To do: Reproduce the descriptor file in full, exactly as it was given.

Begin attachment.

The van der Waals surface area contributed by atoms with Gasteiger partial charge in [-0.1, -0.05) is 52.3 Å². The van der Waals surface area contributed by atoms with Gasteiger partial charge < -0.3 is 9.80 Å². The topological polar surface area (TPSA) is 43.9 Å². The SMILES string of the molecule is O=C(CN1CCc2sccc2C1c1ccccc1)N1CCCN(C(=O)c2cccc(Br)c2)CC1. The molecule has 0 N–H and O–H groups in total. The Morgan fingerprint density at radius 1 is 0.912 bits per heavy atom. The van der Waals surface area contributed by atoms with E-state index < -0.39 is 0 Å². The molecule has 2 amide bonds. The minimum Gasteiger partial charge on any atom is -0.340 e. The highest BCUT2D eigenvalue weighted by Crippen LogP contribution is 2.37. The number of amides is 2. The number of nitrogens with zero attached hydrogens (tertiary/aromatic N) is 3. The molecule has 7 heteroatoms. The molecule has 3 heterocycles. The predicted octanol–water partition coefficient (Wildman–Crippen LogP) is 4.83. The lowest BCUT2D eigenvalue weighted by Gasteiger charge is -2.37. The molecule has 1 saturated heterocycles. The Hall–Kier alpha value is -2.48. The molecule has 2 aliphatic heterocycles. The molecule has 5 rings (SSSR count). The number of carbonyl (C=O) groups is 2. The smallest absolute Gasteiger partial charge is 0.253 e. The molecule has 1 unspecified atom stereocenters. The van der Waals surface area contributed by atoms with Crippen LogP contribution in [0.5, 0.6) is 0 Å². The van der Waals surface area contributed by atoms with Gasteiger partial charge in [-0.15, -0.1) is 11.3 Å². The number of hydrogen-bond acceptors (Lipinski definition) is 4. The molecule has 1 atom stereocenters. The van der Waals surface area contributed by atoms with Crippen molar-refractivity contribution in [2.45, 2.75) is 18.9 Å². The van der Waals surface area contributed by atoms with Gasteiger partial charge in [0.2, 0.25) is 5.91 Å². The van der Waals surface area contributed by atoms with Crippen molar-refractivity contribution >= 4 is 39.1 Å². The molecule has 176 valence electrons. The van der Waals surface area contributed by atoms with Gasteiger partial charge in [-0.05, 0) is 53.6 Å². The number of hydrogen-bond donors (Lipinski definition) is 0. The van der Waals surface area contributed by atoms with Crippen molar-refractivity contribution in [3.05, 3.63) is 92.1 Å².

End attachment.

The van der Waals surface area contributed by atoms with Gasteiger partial charge in [-0.1, -0.05) is 52.3 Å². The van der Waals surface area contributed by atoms with Gasteiger partial charge < -0.3 is 9.80 Å². The topological polar surface area (TPSA) is 43.9 Å². The SMILES string of the molecule is O=C(CN1CCc2sccc2C1c1ccccc1)N1CCCN(C(=O)c2cccc(Br)c2)CC1. The molecule has 0 N–H and O–H groups in total. The Morgan fingerprint density at radius 1 is 0.912 bits per heavy atom. The van der Waals surface area contributed by atoms with E-state index < -0.39 is 0 Å². The molecule has 2 amide bonds. The minimum Gasteiger partial charge on any atom is -0.340 e. The highest BCUT2D eigenvalue weighted by Crippen LogP contribution is 2.37. The number of amides is 2. The number of nitrogens with zero attached hydrogens (tertiary/aromatic N) is 3. The molecule has 7 heteroatoms. The molecule has 3 heterocycles. The predicted octanol–water partition coefficient (Wildman–Crippen LogP) is 4.83. The lowest BCUT2D eigenvalue weighted by Gasteiger charge is -2.37. The molecule has 1 saturated heterocycles. The Hall–Kier alpha value is -2.48. The molecule has 2 aliphatic heterocycles. The molecule has 5 rings (SSSR count). The number of carbonyl (C=O) groups is 2. The smallest absolute Gasteiger partial charge is 0.253 e. The molecule has 1 unspecified atom stereocenters. The van der Waals surface area contributed by atoms with Crippen LogP contribution in [0.5, 0.6) is 0 Å². The van der Waals surface area contributed by atoms with Gasteiger partial charge in [-0.15, -0.1) is 11.3 Å². The number of hydrogen-bond acceptors (Lipinski definition) is 4. The molecule has 1 atom stereocenters. The van der Waals surface area contributed by atoms with Crippen molar-refractivity contribution in [2.45, 2.75) is 18.9 Å². The van der Waals surface area contributed by atoms with Gasteiger partial charge in [0.2, 0.25) is 5.91 Å². The van der Waals surface area contributed by atoms with Crippen molar-refractivity contribution >= 4 is 39.1 Å². The molecule has 176 valence electrons. The van der Waals surface area contributed by atoms with Gasteiger partial charge in [-0.05, 0) is 53.6 Å². The number of hydrogen-bond donors (Lipinski definition) is 0. The van der Waals surface area contributed by atoms with Crippen molar-refractivity contribution in [3.05, 3.63) is 92.1 Å².